Creating Enabling Conditions for Sustained Reforms in Urban Water Sector: A Case for Legal Reforms in National Capital Region of Delhi
Radical reform of water sector is necessary for India 's towns and cities to improve the quality of services needed to contribute maximally to the country's economic growth and to improving the well-being of its people. Reform of the urban water supply is particularly urgent because without such reform fiscal resources will continue to be used sub-optimally and urban populations will continue depriving themselves of their full economic and civic potential. Experience over the last decade suggests an emerging global consensus on some key principles of institutional reforms like public private participation (PPP) in the delivery of Water supply services, Decentralization of service responsibility to the lowest appropriate levels, autonomous utilities, a community-driven and demand-responsive approach and restructuring of sector institutions.
India has a federal set up and administration of water supply is in the domain of state governments. Presently there is a multiplicity of overlapping laws, authorities and jurisdictions and gaps in state laws. No state or region has a comprehensive legal framework specifically for the water sector .The 74th Constitutional Amendment, mandating state government state governments to transfer responsibility for water supply and sanitation (WSS) services to urban local bodies (ULBs), provides and opportunity to drive far-reaching reforms. State governments are in a position to articulate public service obligations that will accompany this devolution responsibility, define policies, provide fiscal and financial incentives, and offer technical support for ULBs to meet their service and financial obligation, particularly during the critical transition leading to complete empowerment of the ULB. They are also in a position to define the regulatory framework to ensure accountability and to balance relations between service providers and customers
The legal, legislative and institutional issues related to the water supply becomes much more critical as the water is a state subject and the NCR region covering four states, have different institutional arrangements for water supply and drinking water in particular. It is important to assess the changes required in the legal framework for reforms in water sector and to evolve a regulatory framework for sustainability of water sector reforms at a regional basis.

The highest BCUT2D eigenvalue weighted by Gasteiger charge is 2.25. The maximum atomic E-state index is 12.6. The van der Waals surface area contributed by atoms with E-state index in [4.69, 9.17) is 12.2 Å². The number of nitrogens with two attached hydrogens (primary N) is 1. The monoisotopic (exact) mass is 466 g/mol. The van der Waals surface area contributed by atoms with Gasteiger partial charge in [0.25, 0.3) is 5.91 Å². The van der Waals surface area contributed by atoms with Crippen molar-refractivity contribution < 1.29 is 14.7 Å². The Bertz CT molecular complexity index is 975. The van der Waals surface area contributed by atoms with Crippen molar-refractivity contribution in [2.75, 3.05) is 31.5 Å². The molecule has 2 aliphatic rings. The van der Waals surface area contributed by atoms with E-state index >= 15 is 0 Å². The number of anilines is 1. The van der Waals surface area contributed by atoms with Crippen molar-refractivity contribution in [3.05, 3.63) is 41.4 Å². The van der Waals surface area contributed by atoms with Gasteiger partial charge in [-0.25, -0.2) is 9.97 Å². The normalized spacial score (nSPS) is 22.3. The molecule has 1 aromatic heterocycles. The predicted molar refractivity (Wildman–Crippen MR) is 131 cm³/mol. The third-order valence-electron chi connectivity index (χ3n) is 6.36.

This paper discusses NCR contemplation in urban water sector reform with particular emphasis on legal framework and structure delineating the overall gaps in the legislative, institutional and policy reforms needed for regional water management. The structure envisaged complements the institutional design being adopted by the water utilities in the region. This is consistent with the policy framework i.e the contract for service provision in a specified geographical area which would define public service obligation for all consumer,.
The aim of the paper is to explore a sequential strategy for institutional reforms in water so as to evolve a policy framework for regulation in urban water delivery systems. The output can help in developing a generic policy strategy for water institutional reforms minimizing the transaction cost but maximizing the performance impact in a political economic constraint. The sequencing of these options can provide a valuable basis for institutional design and its sequential implementation of alternative policy instruments for legal reforms on a regional basis with possibilities of replication.
Key-words: institutions, water supply , reforms, PPP, legislation.